Practice Management

Business development and you

Are you experiencing a gradual loss of work being received by your firm? Have some of your clients been using other law firms despite your best efforts to provide a quality service? Is competition from non-traditional legal firms such as banks, insurance companies, auditing firms and so-called "In-house" legal counsel diluting your source of ongoing or new work? If this is the case, you will agree that the market for commodity legal services is changing at a rapid speed.

This perception of work dilution, increased competition and client dissipation has, among large law firms in the US, UK and Australia, been met with a targeted response over the past several years. Lawyers and law firms alike have restructured their practices to provide for strategic re-positioning, branding and adoption of a streamlined service offering. Part of the process of re-structuring has also ushered in a new way of thinking among progressive lawyers in what I like to call "The Business of Law". Several of these forward-thinking firms have introduced new departments and/or director-level appointments to manage the firm's business processes. These departments have included, among others, the integrated IT, Human Resources, Marketing and Business Development departments. Each department is not a traditional profit centre but is, nevertheless, regarded as a necessary evil (on the income and expense statement) to secure a potentially profitable future for the firm.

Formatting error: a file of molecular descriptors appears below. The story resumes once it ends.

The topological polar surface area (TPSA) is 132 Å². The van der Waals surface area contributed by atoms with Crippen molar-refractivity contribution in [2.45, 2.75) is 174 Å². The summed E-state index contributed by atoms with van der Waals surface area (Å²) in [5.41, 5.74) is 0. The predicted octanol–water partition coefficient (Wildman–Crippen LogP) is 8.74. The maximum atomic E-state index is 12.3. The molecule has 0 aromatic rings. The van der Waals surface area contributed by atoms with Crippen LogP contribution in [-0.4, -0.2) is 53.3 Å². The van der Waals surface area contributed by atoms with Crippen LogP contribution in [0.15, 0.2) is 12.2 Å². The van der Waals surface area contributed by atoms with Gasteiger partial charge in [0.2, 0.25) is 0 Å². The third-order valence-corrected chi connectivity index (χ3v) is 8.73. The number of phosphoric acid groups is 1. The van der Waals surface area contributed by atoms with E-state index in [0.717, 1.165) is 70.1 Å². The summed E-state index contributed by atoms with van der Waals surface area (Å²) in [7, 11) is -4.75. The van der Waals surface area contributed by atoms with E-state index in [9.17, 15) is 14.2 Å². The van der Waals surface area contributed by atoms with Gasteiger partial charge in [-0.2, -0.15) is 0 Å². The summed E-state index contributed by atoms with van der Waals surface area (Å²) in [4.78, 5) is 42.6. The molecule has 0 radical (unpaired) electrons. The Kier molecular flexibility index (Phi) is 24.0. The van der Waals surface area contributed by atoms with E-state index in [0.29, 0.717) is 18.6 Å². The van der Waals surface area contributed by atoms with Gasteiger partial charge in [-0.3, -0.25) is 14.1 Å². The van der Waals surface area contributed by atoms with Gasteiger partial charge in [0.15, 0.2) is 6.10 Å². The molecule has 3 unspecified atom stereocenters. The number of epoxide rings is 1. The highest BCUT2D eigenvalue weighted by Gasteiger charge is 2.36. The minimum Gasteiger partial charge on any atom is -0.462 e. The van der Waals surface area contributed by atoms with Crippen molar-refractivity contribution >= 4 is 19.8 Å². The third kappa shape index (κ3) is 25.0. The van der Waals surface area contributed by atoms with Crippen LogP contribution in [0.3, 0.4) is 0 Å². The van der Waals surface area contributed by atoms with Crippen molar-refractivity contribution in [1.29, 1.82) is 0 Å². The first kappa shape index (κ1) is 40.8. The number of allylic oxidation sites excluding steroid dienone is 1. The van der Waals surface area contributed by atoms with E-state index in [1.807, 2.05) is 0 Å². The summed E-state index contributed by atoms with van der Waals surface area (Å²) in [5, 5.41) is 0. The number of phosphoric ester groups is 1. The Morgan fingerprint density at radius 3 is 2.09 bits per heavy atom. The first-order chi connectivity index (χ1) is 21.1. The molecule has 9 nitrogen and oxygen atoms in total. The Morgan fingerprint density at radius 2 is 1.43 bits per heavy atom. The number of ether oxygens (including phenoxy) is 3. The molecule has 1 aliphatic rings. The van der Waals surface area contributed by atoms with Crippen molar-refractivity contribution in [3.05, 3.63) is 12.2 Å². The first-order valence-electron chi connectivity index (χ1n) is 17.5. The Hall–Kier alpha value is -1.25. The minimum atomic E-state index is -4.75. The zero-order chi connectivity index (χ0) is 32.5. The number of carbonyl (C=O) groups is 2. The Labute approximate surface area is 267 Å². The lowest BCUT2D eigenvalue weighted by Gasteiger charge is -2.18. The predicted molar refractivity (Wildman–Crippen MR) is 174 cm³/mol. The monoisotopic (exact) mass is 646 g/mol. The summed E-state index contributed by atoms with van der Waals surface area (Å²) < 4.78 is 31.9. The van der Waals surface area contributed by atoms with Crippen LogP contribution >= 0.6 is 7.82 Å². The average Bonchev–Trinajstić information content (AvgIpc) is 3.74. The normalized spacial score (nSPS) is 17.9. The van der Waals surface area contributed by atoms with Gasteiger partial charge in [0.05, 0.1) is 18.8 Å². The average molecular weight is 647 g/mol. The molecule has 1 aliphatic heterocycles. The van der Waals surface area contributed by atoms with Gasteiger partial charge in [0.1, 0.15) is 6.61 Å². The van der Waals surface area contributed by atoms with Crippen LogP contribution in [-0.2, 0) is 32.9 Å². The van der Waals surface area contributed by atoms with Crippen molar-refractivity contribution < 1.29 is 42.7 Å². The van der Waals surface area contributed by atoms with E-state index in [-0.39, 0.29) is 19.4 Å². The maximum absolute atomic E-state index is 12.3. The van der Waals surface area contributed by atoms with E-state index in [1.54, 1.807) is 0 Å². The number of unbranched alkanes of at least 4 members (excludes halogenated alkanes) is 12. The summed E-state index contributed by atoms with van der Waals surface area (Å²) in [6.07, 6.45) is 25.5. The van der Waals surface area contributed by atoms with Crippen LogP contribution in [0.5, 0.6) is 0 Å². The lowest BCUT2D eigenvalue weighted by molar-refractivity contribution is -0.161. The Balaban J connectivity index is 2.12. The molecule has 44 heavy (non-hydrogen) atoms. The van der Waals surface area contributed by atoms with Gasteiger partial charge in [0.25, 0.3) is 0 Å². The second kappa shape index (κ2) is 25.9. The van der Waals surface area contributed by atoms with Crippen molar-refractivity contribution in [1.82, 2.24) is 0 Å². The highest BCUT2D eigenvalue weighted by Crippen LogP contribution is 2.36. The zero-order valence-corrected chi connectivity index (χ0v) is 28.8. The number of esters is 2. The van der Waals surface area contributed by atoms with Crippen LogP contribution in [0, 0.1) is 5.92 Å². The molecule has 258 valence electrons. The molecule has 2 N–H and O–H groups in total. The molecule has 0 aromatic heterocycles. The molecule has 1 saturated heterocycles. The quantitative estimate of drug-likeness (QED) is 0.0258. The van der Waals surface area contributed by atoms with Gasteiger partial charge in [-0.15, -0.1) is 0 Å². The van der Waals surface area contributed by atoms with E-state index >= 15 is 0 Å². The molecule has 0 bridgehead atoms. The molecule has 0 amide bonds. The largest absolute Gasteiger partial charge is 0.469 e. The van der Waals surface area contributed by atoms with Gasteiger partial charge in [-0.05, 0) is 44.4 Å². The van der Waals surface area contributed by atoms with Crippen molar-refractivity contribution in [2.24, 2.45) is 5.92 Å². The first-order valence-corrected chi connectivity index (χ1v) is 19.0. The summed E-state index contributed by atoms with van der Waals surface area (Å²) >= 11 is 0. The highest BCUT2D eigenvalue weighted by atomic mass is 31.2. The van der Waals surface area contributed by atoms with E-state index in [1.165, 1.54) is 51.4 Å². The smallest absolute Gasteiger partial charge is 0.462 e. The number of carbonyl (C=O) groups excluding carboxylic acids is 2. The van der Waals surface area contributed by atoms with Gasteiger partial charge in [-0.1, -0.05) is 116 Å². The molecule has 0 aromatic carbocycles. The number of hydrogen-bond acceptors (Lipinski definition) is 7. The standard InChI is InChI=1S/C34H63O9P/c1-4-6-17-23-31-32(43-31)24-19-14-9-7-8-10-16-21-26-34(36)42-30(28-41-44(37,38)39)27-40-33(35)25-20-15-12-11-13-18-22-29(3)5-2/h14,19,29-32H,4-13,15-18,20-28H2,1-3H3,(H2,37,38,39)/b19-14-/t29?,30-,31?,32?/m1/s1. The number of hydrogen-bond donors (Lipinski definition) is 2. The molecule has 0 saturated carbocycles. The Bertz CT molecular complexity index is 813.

Debra Rhodunda, in her article, A Sales Director at my firm(Altman Weil Inc, 2003), says that while sales departments have existed for aeons in the corporate world, the idea is just beginning to emerge in the legal profession. Debra attributes this to the growing understanding by lawyers that their practices are, to a large degree, businesses that need to market and build "sales" to keep up with competition. Closer to home, we see that several of South Africa's leading firms have started the process of re-structuring to provide for the acquisition of skilled business professionals and/or the creation of marketing and business development departments. Herold Gie Attorneys (Cape Town) is an example of one of the first firms to employ a board- appointed Marketing Director, while other local firms have appointed marketing managers and public relations staff (another name for sales executives) as well as outsourcing media companies to manage brand creation and corporate visibility strategies. The strategies are all a response to remaining competitive and profitable in an over-traded environment.